The Assam Assembly has set a precedent for the country by passing a first-of-its-kind bill aptly titled PRAM. Once it gets the Governor’s nod, Assam Employees’ Parents Responsibility and Norms for Accountability and Monitoring Bill-2017 will become law. It will authorise the government to deduct 10 percent from the salary of an employee not taking care of aged parents; similarly, 5 percent of salary will be deducted for differently-abled siblings condemned to neglect. The deducted amounts will be paid into the bank accounts of uncared for parents or divyang siblings. State Fince Minister Himanta Biswa Sarma has said that the idea is to make parental care compulsory for employees, in case neglected parents complain to the government. He has added that a similar bill for employees of public sector undertakings (PSUs) and private companies will also be introduced. And in what can be termed as knee-jerk opposition to a socially well-intentioned and progressive bill, the Congress has termed it an ‘interference’ in the private lives of government servants and ‘insult’ to Assamese society ‘which already has its tradition of taking care of aged parents and siblings’. Well, it may have been a tradition once, but things are a-changing, sadly for the worse. There is a distressing rise in the number of cases of aged parents turned out of home and left to fend for themselves on the streets, as highlighted often in media here. Good Samaritans and charitable organisations rescue them and seek to house them in old age care homes, but what is the number and quality of such shelters in the State?
The fact is that while there is a lot of chest-thumping in India over its ‘demographic dividend’ — with a comfortable 60 percent of its population in working age — it is not a cushion that will last for very long. As per revised UN projections for 2017, 9 percent of the country’s population is in the age group of 60 plus years. However, this percentage would rise to 19 percent in 2050 and 34 percent by the end of the century. Since India will also be the world’s most populated country in five years, its elderly citizens will figure in far too large numbers to have their problems swept under the carpet. So far, this has been exactly the case despite the country having a Central law since 2007 that makes it legally obligatory for children and heirs to provide regular monthly maintence for aged parents. When Parliament ected the Maintence and Welfare of Parents and Senior Citizens Act, 2007, it was widely welcomed for seeking to provide a simpler and speedier mechanism for protection of life and property of senior citizens — after all, the legal redress available for senior citizens under Indian Pel Code was too cumbrous. But the law in 2007 too has been subsequently criticised for being hard to implement, that the country is still not ‘culturally ready’ where parents take their children to court for being neglected. Questions have been asked whether the government can simply put the onus on children for maintence. In a country where jobless growth has been the norm and there is little security of employment, children may be willing to care for old parents but lack the resources to do so. Can the government then absolve itself of all responsibility like providing for pensions and old age homes to senior citizens? To be fair, governments at the Centre have been following up with a tiol programme for health care of the elderly, precursors for old age pension, and setting up a welfare fund for senior citizens. But their impact has been margil so far.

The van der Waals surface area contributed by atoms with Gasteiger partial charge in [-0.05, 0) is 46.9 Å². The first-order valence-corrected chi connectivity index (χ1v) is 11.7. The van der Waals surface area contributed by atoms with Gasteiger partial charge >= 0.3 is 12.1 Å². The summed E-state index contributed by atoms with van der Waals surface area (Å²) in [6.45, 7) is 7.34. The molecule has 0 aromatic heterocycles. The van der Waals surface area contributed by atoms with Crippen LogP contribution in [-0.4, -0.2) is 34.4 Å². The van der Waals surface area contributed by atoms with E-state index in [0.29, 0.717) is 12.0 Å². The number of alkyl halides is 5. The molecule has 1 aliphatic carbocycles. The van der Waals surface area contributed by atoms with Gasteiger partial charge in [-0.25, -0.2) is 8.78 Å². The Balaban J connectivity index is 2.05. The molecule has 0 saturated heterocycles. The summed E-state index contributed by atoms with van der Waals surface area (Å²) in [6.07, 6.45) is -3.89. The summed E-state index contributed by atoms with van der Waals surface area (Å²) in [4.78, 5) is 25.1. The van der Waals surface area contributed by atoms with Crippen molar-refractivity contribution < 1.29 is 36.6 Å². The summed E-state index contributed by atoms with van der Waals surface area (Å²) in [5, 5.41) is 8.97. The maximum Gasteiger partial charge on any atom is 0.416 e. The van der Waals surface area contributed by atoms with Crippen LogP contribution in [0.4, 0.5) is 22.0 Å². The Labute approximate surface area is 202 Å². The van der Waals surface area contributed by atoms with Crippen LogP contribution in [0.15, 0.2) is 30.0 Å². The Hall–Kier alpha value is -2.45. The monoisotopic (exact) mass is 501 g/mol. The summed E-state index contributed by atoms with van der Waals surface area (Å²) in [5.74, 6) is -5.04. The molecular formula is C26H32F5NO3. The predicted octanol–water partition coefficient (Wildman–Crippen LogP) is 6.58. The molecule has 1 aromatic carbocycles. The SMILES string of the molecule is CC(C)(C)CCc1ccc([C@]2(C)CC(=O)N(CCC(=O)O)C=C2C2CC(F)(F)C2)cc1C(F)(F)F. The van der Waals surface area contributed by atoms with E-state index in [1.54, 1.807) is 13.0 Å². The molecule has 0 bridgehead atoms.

The government focus remains on giving employment to the working age population and raising its productivity; political parties meanwhile are going for youth power in a big way. Senior citizens are beginning to figure less and less in this picture. In several States including Delhi and Kerala, it is the start-ups that are establishing old age homes, providing care, companionship and specialised services to the elderly. All these come at a cost, so well-heeled children working and living far away are in better position to avail of it. It is debatable how far the PRAM legislation actually succeeds on ground in improving the lot of neglected parents in a fincially lagging State like Assam, but the Assembly deserves kudos for bringing this sensitive issue firmly into public consciousness. In coming days, the State government will need to consider what more it can do to improve the lives of senior citizens. But it also requires all of us to introspect on the reality that most parents actually throw away a secure future by sacrificing for their children’s cause — running down retirement savings to put children through school and college, forking up stiff sums for tuition and coaching, getting them married off, and supporting them well into adulthood as they look for jobs and try to get settled. It is upon the young to consider how best to repay their parents. They can take on part of the burden for repaying educatiol loans immediately after getting employed. The same willingness can be shown to shoulder their marriage expenses. If their parents are not saving enough or investing profitably, their fincial portfolio can be rejigged to ensure better returns. Health insurance cover for parents can be arranged and a part of the premium paid by children. There are many options that can be explored, what matters is taking responsibility.